JOHNSON CITY (November 15, 2013) – Patrick Dougherty grew up building stick forts and wandering the woods near Chapel Hill, N.C. Thirty years into a career as an environmental artist, Dougherty is still traipsing through wooded areas snipping saplings and building just-as-fanciful structures, albeit on much grander scales, around the world – France, Hawaii, Australia, Korea, Hungary, Scotland, Brussels and dozens of locations in the United States – more than 230 to date.
This month, Johnson City joins the list. Dougherty is designing one of his monumental “stickwork” sculptures on the East Tennessee State University campus, between the school’s oldest building and the carillon. As students and faculty walk by on their way to classes, Dougherty and groups of volunteers have begun the three-week-long process of building a temporary structure of woven saplings designed especially for the grounds of ETSU.
The level of campus and local involvement is almost as thrilling as the opportunity to bring this level of public art to the area, say Mary B. Martin School of the Arts officials. “It takes a large crew to harvest the saplings, prepare the site, and then build the work,” says Director Anita DeAngelis. “This is pretty exciting for us, especially to have assistance from so many participating ETSU groups such as our physical plant staff and the ETSU Arboretum. Dougherty really engages the community with all the volunteers. The project truly is public.”
The cadre of more than 100 volunteers is split half and half, campus and local volunteers, who are all really pumped about the unique experience, says assistant director Heidi Ehle. Classes and students from Art and Design, a co-sponsoring department, and faculty and staff are working in tandem with area residents under the guidance of the “Stick Man.” “They’re thrilled and Patrick really takes the time to describe his process and get them on board with his thinking, no matter how vague or specific it might be,” Ehle says. “He’s really great. He told me one morning, when he had a team of all women, ‘I’m not prejudiced toward women or men workers because women have a habit of working well together and that’s as good as brawn, he said.’”
Dougherty has learned that using volunteers builds a stronger structure, literally and figuratively. “The purpose of my work, “Dougherty says, “is to build a great sculpture that excites people’s imaginations, but one of the secondary gains is [that] I have managed to figure out how to use a number of people to be involved in it through a main organization or school. It’s always hard to hate a sculpture if your neighbors are working on it … Then their friends come down and look at it. It’s easier to embed a sculpture in the community if there is some support.”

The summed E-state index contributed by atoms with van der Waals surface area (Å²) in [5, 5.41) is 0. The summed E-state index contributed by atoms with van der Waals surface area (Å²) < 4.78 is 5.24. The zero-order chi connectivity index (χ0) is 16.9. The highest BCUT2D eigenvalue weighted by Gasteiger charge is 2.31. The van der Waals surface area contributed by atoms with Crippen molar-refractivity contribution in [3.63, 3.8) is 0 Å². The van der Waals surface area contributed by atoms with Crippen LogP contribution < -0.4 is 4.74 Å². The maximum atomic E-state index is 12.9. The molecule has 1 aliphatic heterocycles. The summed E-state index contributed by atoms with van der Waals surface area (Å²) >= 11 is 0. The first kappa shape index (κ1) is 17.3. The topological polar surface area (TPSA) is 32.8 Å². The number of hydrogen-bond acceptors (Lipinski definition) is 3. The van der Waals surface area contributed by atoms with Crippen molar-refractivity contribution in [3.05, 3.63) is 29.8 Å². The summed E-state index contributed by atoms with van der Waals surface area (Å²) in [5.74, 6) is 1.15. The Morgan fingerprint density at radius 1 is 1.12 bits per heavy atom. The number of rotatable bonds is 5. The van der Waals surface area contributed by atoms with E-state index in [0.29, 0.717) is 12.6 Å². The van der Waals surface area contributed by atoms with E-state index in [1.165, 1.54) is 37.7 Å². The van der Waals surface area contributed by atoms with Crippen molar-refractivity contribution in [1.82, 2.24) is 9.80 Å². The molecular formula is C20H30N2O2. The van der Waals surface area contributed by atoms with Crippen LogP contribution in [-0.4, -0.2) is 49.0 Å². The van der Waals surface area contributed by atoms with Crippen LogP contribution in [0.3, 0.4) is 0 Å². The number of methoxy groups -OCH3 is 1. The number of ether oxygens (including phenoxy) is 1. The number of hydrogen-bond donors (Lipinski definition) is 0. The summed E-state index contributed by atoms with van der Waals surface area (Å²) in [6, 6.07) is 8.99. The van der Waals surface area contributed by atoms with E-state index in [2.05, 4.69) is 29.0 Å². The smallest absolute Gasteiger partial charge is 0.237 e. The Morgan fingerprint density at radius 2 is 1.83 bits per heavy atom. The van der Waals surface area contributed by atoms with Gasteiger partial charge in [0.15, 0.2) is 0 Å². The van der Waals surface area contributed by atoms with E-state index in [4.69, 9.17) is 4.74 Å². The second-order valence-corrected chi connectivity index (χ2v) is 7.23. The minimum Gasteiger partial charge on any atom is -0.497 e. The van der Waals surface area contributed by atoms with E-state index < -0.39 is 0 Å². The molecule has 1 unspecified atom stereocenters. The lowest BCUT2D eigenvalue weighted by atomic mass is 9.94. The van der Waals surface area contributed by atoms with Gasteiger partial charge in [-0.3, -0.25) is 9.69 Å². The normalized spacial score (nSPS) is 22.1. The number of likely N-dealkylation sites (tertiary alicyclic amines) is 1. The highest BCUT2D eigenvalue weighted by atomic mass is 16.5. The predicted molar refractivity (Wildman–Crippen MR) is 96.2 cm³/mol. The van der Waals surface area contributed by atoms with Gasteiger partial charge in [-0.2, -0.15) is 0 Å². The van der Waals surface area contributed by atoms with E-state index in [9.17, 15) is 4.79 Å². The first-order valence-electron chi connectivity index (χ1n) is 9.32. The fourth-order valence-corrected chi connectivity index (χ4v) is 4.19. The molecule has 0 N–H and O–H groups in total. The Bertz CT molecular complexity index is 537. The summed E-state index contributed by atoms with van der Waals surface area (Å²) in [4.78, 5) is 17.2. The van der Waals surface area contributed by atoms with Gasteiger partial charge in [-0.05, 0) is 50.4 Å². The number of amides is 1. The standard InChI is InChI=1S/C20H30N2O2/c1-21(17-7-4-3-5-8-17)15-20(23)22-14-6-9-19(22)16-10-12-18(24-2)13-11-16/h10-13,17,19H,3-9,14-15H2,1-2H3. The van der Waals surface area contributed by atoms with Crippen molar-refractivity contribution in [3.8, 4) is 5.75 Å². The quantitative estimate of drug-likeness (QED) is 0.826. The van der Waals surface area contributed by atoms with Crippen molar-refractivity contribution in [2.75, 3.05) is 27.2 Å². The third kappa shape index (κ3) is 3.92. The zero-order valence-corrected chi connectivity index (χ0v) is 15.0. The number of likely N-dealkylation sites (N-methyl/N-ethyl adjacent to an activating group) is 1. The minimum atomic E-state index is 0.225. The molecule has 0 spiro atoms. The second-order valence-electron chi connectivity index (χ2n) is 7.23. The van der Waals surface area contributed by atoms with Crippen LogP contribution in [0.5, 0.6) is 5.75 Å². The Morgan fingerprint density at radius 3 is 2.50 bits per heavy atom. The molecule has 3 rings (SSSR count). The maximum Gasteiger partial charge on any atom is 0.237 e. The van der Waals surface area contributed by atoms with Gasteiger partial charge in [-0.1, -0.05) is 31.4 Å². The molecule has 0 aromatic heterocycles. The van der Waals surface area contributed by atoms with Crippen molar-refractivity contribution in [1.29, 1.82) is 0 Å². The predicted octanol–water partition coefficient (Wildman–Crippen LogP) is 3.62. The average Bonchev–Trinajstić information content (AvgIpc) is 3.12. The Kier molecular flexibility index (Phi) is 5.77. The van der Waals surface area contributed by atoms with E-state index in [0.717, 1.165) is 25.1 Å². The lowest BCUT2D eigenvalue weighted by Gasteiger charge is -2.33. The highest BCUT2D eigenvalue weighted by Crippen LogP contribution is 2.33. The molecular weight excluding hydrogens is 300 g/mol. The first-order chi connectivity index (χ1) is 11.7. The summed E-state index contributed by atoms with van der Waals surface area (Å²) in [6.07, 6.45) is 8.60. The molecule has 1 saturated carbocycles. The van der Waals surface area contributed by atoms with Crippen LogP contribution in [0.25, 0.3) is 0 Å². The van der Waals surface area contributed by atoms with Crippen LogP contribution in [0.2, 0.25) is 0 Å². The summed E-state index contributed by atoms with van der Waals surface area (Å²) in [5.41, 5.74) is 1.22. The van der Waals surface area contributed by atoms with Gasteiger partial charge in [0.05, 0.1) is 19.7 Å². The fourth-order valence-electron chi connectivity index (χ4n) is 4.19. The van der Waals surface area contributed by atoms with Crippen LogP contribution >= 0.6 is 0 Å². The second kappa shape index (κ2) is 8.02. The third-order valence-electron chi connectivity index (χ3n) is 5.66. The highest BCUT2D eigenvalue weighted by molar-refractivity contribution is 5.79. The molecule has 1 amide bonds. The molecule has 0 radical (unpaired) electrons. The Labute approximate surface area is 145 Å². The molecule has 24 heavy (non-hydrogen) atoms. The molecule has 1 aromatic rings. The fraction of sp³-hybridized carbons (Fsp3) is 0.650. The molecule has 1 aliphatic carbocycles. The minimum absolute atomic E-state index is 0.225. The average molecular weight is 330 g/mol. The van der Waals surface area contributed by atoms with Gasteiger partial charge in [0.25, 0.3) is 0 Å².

Not only does the artist have his own process – gathering unneeded saplings in areas near the build site, studying the site then designing to fit with the surroundings naturally and, finally, weaving the saplings into his vision – but the community works through its own process, Dougherty says. “There’s always a way it starts out,” he says. “People are wondering what it is and, you know, maybe saying, ‘That’s not going to work out. It’s a stupid thing.’ Then you often have the same people driving by or walking by the site. So there is a kind of conversion that has to take place where the piece looks better. It has more credibility … It shows some of the vitality we are putting into it … And they think, ‘Oh, yeah.’
“A lot of times they end up coming up in droves and talking to you, going through and looking at it.”
More than 125 volunteers from campus and the community are already on the three weeks of schedule, Ehle says, which started Oct. 30, with sapling harvesting before Dougherty arrived Sunday. Work on the actual build site, on ETSU’s Stout Drive circle in front of Gilbreath Hall, began Wednesday, Nov. 6. Scaffolding went up Thursday. “There’s already a lot to see,” DeAngelis says. “We have really made some progress.”
Construction of the all-natural site-specific sculpture, which should last two to four years, will continue 8:30 a.m. to 5 p.m. weekdays and the first weekend through Friday, Nov. 22. Spectators are encouraged to visit, and Dougherty’s sculptures are the kind that invite and welcome exploration by and interaction with the viewer. “It’s remarkable to think he’s able to build these large-scale structures in such a short amount of time,” DeAngelis says. “We are so excited to be able to be a part of this and bring the experience to our school and area – whether they volunteer to work, come walk through it when it is finished or just drive by.”
There will be an additional opportunity to meet and hear from the artist, on Monday, Nov. 18, at 7 p.m. in Martha Street Culp Auditorium, when Dougherty will discuss his stickwork. His new book, Stickwork, will also be available at the event. A reception will follow, and both lecture and reception are free and open to the public.